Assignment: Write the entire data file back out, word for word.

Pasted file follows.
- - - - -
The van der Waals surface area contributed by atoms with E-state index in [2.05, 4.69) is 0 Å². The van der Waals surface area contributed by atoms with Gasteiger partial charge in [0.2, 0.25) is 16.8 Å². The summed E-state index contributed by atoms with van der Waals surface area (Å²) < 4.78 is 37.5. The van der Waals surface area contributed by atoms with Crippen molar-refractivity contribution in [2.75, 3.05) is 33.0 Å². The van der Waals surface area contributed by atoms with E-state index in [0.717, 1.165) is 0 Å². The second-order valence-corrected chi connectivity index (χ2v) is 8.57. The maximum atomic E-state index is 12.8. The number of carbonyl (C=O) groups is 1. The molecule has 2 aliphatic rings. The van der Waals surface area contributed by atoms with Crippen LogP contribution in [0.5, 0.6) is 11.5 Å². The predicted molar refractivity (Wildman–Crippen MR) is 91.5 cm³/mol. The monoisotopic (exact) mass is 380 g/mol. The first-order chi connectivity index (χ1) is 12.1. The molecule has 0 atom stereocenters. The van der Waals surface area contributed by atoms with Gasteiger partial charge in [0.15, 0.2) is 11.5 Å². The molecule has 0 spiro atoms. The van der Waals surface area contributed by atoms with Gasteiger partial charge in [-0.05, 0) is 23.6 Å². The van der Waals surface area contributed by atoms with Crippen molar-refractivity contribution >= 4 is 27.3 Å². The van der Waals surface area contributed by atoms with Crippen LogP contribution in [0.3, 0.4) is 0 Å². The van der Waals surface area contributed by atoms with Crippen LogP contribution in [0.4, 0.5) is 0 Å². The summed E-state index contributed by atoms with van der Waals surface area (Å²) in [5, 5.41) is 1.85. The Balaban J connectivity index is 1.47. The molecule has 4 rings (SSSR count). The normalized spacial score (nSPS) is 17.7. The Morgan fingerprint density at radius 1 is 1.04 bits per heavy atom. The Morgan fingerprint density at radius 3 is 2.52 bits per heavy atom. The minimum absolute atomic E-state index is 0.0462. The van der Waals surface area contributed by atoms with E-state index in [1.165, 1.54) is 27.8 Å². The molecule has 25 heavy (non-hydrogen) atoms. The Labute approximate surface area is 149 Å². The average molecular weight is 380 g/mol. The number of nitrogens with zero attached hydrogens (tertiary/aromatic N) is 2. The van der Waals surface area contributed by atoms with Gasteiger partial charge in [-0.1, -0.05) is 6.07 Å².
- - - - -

The van der Waals surface area contributed by atoms with E-state index in [2.05, 4.69) is 0 Å². The van der Waals surface area contributed by atoms with Gasteiger partial charge in [0.2, 0.25) is 16.8 Å². The summed E-state index contributed by atoms with van der Waals surface area (Å²) < 4.78 is 37.5. The van der Waals surface area contributed by atoms with Crippen molar-refractivity contribution in [2.75, 3.05) is 33.0 Å². The van der Waals surface area contributed by atoms with E-state index in [0.717, 1.165) is 0 Å². The second-order valence-corrected chi connectivity index (χ2v) is 8.57. The maximum atomic E-state index is 12.8. The number of carbonyl (C=O) groups is 1. The molecule has 2 aliphatic rings. The van der Waals surface area contributed by atoms with Crippen LogP contribution in [0.5, 0.6) is 11.5 Å². The predicted molar refractivity (Wildman–Crippen MR) is 91.5 cm³/mol. The monoisotopic (exact) mass is 380 g/mol. The first-order chi connectivity index (χ1) is 12.1. The molecule has 0 atom stereocenters. The van der Waals surface area contributed by atoms with Gasteiger partial charge in [0.15, 0.2) is 11.5 Å². The molecule has 0 spiro atoms. The van der Waals surface area contributed by atoms with Gasteiger partial charge in [-0.05, 0) is 23.6 Å². The van der Waals surface area contributed by atoms with Crippen molar-refractivity contribution >= 4 is 27.3 Å². The van der Waals surface area contributed by atoms with Crippen LogP contribution in [0.3, 0.4) is 0 Å². The van der Waals surface area contributed by atoms with Crippen LogP contribution in [0.4, 0.5) is 0 Å². The summed E-state index contributed by atoms with van der Waals surface area (Å²) in [5, 5.41) is 1.85. The Balaban J connectivity index is 1.47. The molecule has 4 rings (SSSR count). The normalized spacial score (nSPS) is 17.7. The Morgan fingerprint density at radius 1 is 1.04 bits per heavy atom. The Morgan fingerprint density at radius 3 is 2.52 bits per heavy atom. The minimum absolute atomic E-state index is 0.0462. The van der Waals surface area contributed by atoms with E-state index in [1.165, 1.54) is 27.8 Å². The molecule has 25 heavy (non-hydrogen) atoms. The Labute approximate surface area is 149 Å². The average molecular weight is 380 g/mol. The number of nitrogens with zero attached hydrogens (tertiary/aromatic N) is 2. The van der Waals surface area contributed by atoms with Gasteiger partial charge in [-0.1, -0.05) is 6.07 Å².